I know one of our providers at CTC, our chief medical information officer, had mentioned that he saw a patient last week who was about to put on a broad-spectrum antibiotic and then noticed in this application called Care Everywhere, where you can see patients’ visits elsewhere, that the patient had just completed a broad-spectrum antibiotic just before. Hence, he knew how to switch it. So that’s a note he would have seen only after having a shared EHR had the patient not mentioned it. In this instance, the patient didn’t mention it.


Yeah, that’s so huge because in the past, you’d have to call, and either the patient would have to call and get records sent over, or they just would not get sent over at all, or the clinic has to have a med tech or a medical tech spend that time to try to chase down those records. That is one of those things where it’s just like a no-brainer, where it’s like, how do we not be doing this sooner? Even if you want to look at a different domain in criminal justice, it was a long time before the FBI and the CIA started sharing information and how much it helped.

And it’s the same thing in the healthcare world, where you’re trying to help have continuity of Care, except you need information about past Care. It truly doesn’t make sense. So that’s a great example.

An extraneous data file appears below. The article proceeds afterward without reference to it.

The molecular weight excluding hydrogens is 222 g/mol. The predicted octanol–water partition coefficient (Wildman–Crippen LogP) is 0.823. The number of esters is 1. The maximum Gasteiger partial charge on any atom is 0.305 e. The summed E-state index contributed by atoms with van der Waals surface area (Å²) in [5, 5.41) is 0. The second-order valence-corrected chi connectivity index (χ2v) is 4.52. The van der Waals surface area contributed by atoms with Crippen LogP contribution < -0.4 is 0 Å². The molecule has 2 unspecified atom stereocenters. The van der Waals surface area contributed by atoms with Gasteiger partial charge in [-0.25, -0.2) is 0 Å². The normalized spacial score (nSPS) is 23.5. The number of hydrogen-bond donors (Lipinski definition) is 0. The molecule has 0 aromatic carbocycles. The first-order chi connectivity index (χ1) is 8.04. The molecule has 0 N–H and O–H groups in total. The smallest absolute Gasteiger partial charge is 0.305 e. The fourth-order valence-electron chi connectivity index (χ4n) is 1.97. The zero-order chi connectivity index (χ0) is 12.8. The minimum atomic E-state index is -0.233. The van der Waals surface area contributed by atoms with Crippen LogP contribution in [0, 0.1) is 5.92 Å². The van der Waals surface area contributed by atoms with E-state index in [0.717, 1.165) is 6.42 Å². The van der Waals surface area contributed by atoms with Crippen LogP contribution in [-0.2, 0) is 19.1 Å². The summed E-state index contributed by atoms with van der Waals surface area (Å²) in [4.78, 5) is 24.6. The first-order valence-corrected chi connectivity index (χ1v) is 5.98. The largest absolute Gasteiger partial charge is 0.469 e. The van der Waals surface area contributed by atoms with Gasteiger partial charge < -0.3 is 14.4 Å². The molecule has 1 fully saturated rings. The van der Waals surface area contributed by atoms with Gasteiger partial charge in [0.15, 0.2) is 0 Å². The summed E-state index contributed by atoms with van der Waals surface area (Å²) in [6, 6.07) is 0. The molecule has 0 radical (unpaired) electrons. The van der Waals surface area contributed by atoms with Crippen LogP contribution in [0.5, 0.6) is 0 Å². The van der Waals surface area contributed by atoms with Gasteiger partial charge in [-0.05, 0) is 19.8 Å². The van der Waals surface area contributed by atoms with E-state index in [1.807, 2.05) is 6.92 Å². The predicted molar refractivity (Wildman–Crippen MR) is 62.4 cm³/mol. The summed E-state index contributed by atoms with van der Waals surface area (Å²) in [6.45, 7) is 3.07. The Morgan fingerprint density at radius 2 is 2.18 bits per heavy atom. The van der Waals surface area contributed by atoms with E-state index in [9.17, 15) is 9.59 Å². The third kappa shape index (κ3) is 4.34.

I love that.


Yeah, thank you. And even with another example of technology being able to empower the patient. It’s rare that you, as a patient, need a patient portal option.

And then with the amount of work that’s been done in patient portals, that’s a place where now patients can request their medications, request refills, fill out medical questionnaires if they think they have something like the flu or COVID and be able not to have to be seen because they filled out a questionnaire that allows for remote diagnosing. They can request appointments or even direct scheduling into their provider’s schedule. Another thing that we’ve seen is that patients who have diabetes can take their measurements at home and have them automatically sent to their providers through the portal.


I did that last week with my provider, my tandem, and my Dexcom. And it’s the first time I’ve done it. It was so seamless.

I have an email, and they have a clinical ID. I just entered that clinical ID into the Dexcom app, which sends everything. The doctor looked at it right there on her iPad, and she gave me a call. It was so, so incredible.